The foregoing memory capacity problem is typically referred to as the memory granularity problem: expensive chips can be purchased and used efficiently or inexpensive memory chips can be purchased and used inefficiently. This problem is especially significant in computer systems which implement graphics functions, since these systems typically include a dedicated, high speed display memory. Specialized display memories are usually required because typically refresh function for the graphics display (e.g., for a 1280×1024 display) consumes virtually all of the available bandwidth of a typical dynamic random access memory (DRAM).
To update a video line on a high resolution graphics display, a graphics refresh optimally requires a memory having a short, wide aspect ratio. Display memories used as frame buffers for high resolution graphics displays have therefore become an increasingly larger fraction of a system's overall cost due to the foregoing memory problem. For display memories, even a two megabit memory can be unnecessarily large, such that it cannot be effectively used. An exemplary display memory for a current high-end display of 1280×1024 pixels requires just over one megabyte of memory. Thus, almost one-half of the display memory remains unused.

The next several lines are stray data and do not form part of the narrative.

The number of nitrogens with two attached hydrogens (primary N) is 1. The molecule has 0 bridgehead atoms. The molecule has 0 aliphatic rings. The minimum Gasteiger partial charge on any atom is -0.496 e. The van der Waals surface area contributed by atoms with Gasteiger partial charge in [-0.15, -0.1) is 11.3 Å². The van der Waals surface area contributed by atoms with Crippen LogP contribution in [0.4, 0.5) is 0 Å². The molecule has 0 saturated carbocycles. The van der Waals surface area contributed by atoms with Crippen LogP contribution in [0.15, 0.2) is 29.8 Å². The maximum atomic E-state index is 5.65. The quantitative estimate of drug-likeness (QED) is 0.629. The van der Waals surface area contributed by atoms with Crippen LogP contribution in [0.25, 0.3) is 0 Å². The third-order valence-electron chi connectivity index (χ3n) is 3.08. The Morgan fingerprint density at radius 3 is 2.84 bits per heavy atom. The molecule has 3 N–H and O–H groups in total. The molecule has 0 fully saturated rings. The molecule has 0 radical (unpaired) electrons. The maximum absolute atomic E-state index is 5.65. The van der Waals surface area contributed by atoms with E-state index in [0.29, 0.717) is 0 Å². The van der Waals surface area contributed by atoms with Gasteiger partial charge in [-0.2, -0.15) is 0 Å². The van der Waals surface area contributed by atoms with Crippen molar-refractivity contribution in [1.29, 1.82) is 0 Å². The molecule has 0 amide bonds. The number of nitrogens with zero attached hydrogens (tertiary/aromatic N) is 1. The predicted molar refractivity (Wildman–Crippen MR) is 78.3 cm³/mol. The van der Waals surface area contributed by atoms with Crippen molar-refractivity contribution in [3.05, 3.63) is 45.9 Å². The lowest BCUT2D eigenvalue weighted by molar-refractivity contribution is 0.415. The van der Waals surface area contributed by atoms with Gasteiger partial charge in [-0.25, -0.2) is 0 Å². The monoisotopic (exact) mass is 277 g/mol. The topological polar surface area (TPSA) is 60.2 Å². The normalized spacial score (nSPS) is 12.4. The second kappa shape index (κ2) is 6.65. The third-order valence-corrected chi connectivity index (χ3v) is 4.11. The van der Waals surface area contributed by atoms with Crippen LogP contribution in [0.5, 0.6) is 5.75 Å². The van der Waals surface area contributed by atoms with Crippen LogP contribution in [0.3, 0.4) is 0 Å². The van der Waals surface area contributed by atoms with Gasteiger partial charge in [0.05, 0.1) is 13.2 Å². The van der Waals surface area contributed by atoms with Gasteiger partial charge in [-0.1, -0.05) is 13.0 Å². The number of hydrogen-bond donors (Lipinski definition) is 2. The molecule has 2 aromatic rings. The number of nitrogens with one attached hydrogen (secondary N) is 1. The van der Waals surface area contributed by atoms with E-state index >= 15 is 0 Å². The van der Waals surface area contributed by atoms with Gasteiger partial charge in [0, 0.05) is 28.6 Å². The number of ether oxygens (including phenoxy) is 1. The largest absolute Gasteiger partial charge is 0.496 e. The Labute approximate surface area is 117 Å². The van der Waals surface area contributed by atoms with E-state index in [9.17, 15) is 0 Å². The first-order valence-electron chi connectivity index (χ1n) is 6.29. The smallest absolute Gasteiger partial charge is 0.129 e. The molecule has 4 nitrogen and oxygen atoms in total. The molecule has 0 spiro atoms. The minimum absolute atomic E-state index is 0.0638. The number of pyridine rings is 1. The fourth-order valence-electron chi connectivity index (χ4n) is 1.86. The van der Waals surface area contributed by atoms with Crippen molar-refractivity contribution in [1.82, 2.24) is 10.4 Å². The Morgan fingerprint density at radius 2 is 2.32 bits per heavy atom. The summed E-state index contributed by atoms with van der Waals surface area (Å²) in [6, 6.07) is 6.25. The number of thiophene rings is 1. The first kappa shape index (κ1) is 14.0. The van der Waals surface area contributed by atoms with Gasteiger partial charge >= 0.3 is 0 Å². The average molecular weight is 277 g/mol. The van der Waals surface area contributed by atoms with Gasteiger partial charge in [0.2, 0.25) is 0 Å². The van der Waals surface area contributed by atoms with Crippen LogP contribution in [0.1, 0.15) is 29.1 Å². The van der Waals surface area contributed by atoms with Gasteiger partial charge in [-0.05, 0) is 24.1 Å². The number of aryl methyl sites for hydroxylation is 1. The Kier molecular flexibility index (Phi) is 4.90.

For example, FIG. 1 illustrates a typical computer system 100 which includes graphics capabilities. The FIG. 1 computer system includes a central processing unit (CPU) 102, a graphics controller 104 and a system controller 106 all connected to a common bus 108 having a data portion 110 and an address portion 112.
The graphics controller 104 is connected to display memory 114 (e.g., random access memory, or RAM) by a memory bus having a memory address bus 116 and a memory data bus 118. RAMDAC 120 performs digital-to-analog conversion (DAC) of signals (e.g., analog RGB color signals) used to drive a graphics display.
The system controller is connected to system memory 122 by a separate memory address bus 124. A memory data bus 126 is connected directly between the common data bus 108 and the system memory. The system memory can also include a separate cache memory 128 connected to the common bus to provide a relatively high-speed portion for the system memory.